Hemidesmosomes (HDs) are epithelial-specific cell-matrix adhesions that stably anchor the intracellular keratin network to the extracellular matrix. Although their main role is to protect the epithelial sheet from external mechanical strain, how HDs respond to mechanical stress remains poorly understood. Here we identify a pathway essential for HD remodeling and outline its role with respect to α6β4 integrin recycling. We find that α6β4 integrin chains localize to the plasma membrane, caveolae, and ADP-ribosylation factor-6+ (Arf6+) endocytic compartments. Based on fluorescence recovery after photobleaching and endocytosis assays, integrin recycling between both sites requires the small GTPase Arf6 but neither caveolin1 (Cav1) nor Cavin1. Strikingly, when keratinocytes are stretched or hypo-osmotically shocked, α6β4 integrin accumulates at cell edges, whereas Cav1 disappears from it. This process, which is isotropic relative to the orientation of stretch, depends on Arf6, Cav1, and Cavin1. We propose that mechanically induced HD growth involves the isotropic flattening of caveolae (known for their mechanical buffering role) associated with integrin diffusion and turnover.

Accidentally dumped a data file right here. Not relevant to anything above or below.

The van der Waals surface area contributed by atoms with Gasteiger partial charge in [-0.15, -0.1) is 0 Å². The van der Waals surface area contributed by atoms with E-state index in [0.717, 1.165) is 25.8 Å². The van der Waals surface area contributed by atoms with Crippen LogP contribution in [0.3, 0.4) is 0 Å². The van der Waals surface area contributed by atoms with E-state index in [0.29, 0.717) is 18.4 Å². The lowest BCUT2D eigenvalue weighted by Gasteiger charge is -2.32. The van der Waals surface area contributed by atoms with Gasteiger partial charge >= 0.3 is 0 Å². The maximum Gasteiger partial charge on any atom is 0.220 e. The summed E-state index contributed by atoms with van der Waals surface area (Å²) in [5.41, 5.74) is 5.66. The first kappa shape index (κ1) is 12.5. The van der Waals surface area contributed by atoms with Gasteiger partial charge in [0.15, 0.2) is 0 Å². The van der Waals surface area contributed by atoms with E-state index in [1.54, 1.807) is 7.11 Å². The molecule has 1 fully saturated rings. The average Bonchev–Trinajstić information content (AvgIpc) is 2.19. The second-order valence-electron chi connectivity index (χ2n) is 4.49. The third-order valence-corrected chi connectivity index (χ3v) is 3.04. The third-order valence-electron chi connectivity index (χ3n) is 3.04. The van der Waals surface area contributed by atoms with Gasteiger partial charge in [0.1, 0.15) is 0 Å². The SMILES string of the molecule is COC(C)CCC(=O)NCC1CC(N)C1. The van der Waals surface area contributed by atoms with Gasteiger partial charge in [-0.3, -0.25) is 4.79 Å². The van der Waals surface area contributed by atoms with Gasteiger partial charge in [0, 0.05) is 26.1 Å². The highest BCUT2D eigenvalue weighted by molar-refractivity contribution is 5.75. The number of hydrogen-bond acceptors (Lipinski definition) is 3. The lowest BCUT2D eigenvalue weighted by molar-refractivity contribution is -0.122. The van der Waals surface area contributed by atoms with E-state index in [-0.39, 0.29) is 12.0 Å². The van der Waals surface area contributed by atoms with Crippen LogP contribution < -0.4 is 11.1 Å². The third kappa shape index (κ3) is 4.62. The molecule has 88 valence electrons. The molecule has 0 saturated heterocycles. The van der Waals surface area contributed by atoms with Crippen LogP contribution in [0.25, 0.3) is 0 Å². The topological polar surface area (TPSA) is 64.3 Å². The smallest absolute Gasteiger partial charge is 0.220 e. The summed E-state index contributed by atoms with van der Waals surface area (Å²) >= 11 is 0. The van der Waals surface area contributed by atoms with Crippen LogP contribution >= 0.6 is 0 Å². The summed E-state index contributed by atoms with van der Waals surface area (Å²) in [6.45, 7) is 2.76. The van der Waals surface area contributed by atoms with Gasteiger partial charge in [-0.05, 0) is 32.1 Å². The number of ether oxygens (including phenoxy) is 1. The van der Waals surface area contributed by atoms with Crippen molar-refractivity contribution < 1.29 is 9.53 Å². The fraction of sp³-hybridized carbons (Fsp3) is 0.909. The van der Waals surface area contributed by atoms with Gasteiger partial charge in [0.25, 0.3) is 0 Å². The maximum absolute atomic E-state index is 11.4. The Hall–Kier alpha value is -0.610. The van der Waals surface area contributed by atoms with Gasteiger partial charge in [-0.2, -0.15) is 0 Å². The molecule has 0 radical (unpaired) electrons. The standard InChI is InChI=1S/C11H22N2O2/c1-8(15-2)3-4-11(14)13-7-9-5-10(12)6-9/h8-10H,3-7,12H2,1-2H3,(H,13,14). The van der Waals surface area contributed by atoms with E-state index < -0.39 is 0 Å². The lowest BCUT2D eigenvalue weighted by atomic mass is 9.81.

© 2018 Osmani et al. This article is distributed by The American Society for Cell Biology under license from the author(s). Two months after publication it is available to the public under an Attribution–Noncommercial–Share Alike 3.0 Unported Creative Commons License (http://creativecommons.org/licenses/by-nc-sa/3.0).